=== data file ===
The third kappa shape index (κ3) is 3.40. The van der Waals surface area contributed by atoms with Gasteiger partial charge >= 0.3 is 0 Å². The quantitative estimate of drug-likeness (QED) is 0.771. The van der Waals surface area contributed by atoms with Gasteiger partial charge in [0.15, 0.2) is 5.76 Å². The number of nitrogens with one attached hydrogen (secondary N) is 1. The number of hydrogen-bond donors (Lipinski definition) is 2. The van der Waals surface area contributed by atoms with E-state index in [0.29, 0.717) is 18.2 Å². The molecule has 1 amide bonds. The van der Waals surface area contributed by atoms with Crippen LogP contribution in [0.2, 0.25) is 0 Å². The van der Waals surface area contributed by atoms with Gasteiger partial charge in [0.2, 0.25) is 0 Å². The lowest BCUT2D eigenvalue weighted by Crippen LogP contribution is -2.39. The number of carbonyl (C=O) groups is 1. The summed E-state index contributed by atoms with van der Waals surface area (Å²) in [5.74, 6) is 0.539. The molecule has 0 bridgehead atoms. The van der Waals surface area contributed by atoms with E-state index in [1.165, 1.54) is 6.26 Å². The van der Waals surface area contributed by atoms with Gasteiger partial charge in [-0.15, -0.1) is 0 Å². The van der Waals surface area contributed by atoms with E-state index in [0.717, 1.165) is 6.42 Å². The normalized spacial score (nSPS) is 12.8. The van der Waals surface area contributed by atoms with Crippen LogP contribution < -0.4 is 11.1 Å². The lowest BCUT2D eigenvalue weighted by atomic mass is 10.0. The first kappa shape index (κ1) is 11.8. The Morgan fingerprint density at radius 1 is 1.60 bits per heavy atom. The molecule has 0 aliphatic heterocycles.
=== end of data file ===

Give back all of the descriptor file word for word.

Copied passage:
The third kappa shape index (κ3) is 3.40. The van der Waals surface area contributed by atoms with Gasteiger partial charge >= 0.3 is 0 Å². The quantitative estimate of drug-likeness (QED) is 0.771. The van der Waals surface area contributed by atoms with Gasteiger partial charge in [0.15, 0.2) is 5.76 Å². The number of nitrogens with one attached hydrogen (secondary N) is 1. The number of hydrogen-bond donors (Lipinski definition) is 2. The van der Waals surface area contributed by atoms with E-state index in [0.29, 0.717) is 18.2 Å². The molecule has 1 amide bonds. The van der Waals surface area contributed by atoms with Crippen LogP contribution in [0.2, 0.25) is 0 Å². The van der Waals surface area contributed by atoms with Gasteiger partial charge in [0.2, 0.25) is 0 Å². The lowest BCUT2D eigenvalue weighted by Crippen LogP contribution is -2.39. The number of carbonyl (C=O) groups is 1. The summed E-state index contributed by atoms with van der Waals surface area (Å²) in [5.74, 6) is 0.539. The molecule has 0 bridgehead atoms. The van der Waals surface area contributed by atoms with E-state index in [1.165, 1.54) is 6.26 Å². The van der Waals surface area contributed by atoms with Gasteiger partial charge in [-0.15, -0.1) is 0 Å². The van der Waals surface area contributed by atoms with E-state index in [0.717, 1.165) is 6.42 Å². The normalized spacial score (nSPS) is 12.8. The van der Waals surface area contributed by atoms with Crippen LogP contribution < -0.4 is 11.1 Å². The lowest BCUT2D eigenvalue weighted by atomic mass is 10.0. The first kappa shape index (κ1) is 11.8. The Morgan fingerprint density at radius 1 is 1.60 bits per heavy atom. The molecule has 0 aliphatic heterocycles.